Russian artillery and defensive trenches are certainly formidable, but the complexity of Russia’s minefields was far and away the biggest challenge to Ukraine’s three-month-old counteroffensive. Now, they might be a primary source of new munitions for Ukraine.

A video circulating on social media shows how the Ukrainians modified commercial drones to carry their new payload. The explosive is equipped with a grenade fuse and then put on a platform on the drone’s underside. When the drone is over its target, the pilot releases the platform and drops the mine. Designed to stop tanks, the air-dropped mines make quick work of softer targets.

Ukraine’s ability to use commercial drones on the battlefield is a large part of why it’s still in the fight……

That pic above/right near the top is from this Tweet… if you go to that Tweet, you can see more video of the drops:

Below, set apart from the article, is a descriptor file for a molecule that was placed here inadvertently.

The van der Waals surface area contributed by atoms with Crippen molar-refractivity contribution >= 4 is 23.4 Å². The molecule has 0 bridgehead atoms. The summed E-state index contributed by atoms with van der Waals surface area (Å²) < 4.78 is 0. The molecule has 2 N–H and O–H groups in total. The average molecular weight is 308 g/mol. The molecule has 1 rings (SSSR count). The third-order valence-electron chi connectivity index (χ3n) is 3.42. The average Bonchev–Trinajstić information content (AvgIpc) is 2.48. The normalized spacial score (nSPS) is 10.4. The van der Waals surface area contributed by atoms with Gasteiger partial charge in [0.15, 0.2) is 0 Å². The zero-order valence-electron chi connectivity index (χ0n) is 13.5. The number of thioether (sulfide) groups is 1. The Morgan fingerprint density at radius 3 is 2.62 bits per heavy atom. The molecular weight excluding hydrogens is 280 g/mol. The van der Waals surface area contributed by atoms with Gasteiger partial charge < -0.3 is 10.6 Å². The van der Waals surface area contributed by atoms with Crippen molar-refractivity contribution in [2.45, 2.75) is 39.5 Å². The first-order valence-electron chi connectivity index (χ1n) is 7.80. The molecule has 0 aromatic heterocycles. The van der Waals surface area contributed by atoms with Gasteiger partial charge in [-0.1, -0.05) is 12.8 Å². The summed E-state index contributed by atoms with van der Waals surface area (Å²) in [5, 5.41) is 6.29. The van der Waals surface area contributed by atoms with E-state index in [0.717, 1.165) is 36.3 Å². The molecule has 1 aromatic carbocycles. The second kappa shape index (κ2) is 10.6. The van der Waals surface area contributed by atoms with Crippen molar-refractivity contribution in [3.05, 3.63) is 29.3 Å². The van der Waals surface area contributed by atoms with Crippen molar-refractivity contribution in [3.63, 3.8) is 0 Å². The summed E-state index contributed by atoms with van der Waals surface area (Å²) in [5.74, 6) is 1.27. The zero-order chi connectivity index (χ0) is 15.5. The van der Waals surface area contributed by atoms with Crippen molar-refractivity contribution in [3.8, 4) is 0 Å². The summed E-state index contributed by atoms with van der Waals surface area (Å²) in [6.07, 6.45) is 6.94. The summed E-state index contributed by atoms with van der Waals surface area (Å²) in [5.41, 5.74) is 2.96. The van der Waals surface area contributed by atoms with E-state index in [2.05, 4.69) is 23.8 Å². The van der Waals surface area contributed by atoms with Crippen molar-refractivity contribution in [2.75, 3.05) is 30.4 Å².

Arguing for Supporting Ukraine (Levin and Prager)

Mark doesn’t understand how some of today’s so-called conservatives are siding with Putin and his sinister attack on Ukraine. The U.S. must help the democratic Ukraine because if Putin takes the country, Russia’s border countries are next, including two NATO allies, Poland and Romania.

Dennis Prager speaks to this monologue by Levin: “Ukraine Needs Our Help”

2-Parter via Dan Bongino | Biden Family Corruption

PART 1: Joe Biden is a Foreign Agent, The Case Is Closed (Ep. 1941) – The Dan Bongino Show

This recording of Joe Biden blows the doors off the Biden Inc. scandal, and it provides additional evidence that Biden is a foreign agent. Don’t miss this show.

PART 2: The Soros Biden Connection Exposed (Ep. 1942) – The Dan Bongino Show

In this episode, I address the disturbing connections between liberal donor George Soros and the Obama/Biden machine.

The Biden, Soros, Ukraine Connection (Dan Bongino)

The Biden, Soros, Ukraine Connection (Ep. 1931) – The Dan Bongino Show: In this episode, I address the shocking connections between the Biden documents scandal, the Russia hoax, the impeachment hoax, Ukraine and George Soros.

POV: Russian Pilot Ejecting From His Shot Down SU-25SM3